The security of information technology system components, key security technologies, and resulting composed systems, cannot be scientifically measured leaving the nation with inadequate information regarding the state of our cyber defenses. Currently, there is no comprehensive and scientifically rigorous methodology to test the effectiveness of systems. For example, there are no standards for measuring the security of intrusion detection systems or embedded systems such as those in cellular telephones and electronic organizers. Security architectures and protocols for embedded systems are largely unexplored, leaving these systems vulnerable to numerous forms of attack. Inadequate technical means exist for organizations to enforce strong policies on access to information on our systems. Without means to measure the quality of security in all these types of systems, organizations have little knowledge of the state of their security and have difficulty justifying security resource expenditures based upon expected improvements. Security resources may be misapplied while serious vulnerabilities remain unaddressed.

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To address these concerns, the Committee recommendation includes $6,000,000 for NIST to: (1) develop advanced methods to express security requirements in ways that support secure composability and measurability to enable rapid testing with more comprehensive qualitative coverage; (2) design and architect better metrics, reference data, and ultimately more testable security architectures; (3) build and operate an intrusion detection test bed in order to develop a rigorous methodology and test regime for intrusion detection systems to improve the security capabilities of such important system security defenses; (4) develop a coordinated Embedded Systems Security Architecture program to identify embedded system vulnerabilities, develop corrective prototype/proof-of-concept security systems and develop corresponding standards and conformance tests; and (5) develop an advanced access control and management architecture to enforce strong access control policies.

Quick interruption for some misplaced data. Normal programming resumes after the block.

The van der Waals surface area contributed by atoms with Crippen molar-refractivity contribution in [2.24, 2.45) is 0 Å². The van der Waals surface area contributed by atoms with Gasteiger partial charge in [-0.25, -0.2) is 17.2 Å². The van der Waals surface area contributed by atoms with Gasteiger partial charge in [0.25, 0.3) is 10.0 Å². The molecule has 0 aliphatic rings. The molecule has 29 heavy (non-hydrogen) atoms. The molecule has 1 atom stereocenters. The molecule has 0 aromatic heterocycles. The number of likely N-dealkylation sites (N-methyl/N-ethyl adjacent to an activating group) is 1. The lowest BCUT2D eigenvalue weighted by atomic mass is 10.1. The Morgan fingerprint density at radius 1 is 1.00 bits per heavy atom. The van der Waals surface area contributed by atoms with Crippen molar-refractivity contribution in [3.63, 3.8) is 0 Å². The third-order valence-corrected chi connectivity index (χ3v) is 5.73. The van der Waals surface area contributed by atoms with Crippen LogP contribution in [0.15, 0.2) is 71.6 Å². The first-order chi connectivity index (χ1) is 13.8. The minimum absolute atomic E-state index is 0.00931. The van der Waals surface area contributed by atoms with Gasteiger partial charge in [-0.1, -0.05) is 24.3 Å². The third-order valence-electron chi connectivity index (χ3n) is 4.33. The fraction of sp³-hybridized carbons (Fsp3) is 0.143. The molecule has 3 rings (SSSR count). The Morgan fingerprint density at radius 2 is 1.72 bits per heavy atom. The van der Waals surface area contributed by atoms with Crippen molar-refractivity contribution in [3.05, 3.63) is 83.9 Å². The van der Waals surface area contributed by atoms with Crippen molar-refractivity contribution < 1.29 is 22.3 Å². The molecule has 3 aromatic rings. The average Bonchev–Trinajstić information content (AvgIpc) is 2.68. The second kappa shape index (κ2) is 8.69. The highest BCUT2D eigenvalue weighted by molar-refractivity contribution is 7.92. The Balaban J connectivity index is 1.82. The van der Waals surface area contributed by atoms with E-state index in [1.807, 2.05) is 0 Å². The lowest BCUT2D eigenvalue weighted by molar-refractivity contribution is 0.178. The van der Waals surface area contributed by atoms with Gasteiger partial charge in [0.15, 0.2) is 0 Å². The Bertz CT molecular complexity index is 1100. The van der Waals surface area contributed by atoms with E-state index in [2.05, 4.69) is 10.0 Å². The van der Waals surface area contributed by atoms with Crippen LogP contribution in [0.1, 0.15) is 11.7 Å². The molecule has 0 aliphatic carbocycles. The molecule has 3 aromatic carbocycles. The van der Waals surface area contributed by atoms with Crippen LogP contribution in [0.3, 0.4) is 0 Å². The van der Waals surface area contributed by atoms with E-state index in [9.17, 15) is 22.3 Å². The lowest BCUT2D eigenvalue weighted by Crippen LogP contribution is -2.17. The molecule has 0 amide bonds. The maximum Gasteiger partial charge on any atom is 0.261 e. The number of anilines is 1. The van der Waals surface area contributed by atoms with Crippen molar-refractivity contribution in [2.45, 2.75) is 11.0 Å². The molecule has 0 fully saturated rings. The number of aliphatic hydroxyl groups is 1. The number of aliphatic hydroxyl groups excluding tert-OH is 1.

In addition, the Committee recommendation includes $4,000,000 for a wireless security initiative. Minimal security exists to protect the ever-growing array of mobile and wireless systems now being deployed. Today's security solutions operate poorly within the constraints of mobile deployment, making wireless networks far more vulnerable than wired networks. Wireless security technology today cannot begin to adequately protect the government, corporate, and personal information that individuals wish to access with wireless mobility. Not only are the communications protocols flawed, but controls on access, availability and confidentiality of information on lightweight, mobile devices is inadequate. To address this problem, the Committee directs NIST to develop technologies to promote, enable, and enforce security on mobile devices, develop secure prototypes, and develop use of mobile code to secure wireless systems.

The Committee supports NIST's continued collaboration with the Department of Defense and other appropriate agencies in its effort in biometrics and cyber security.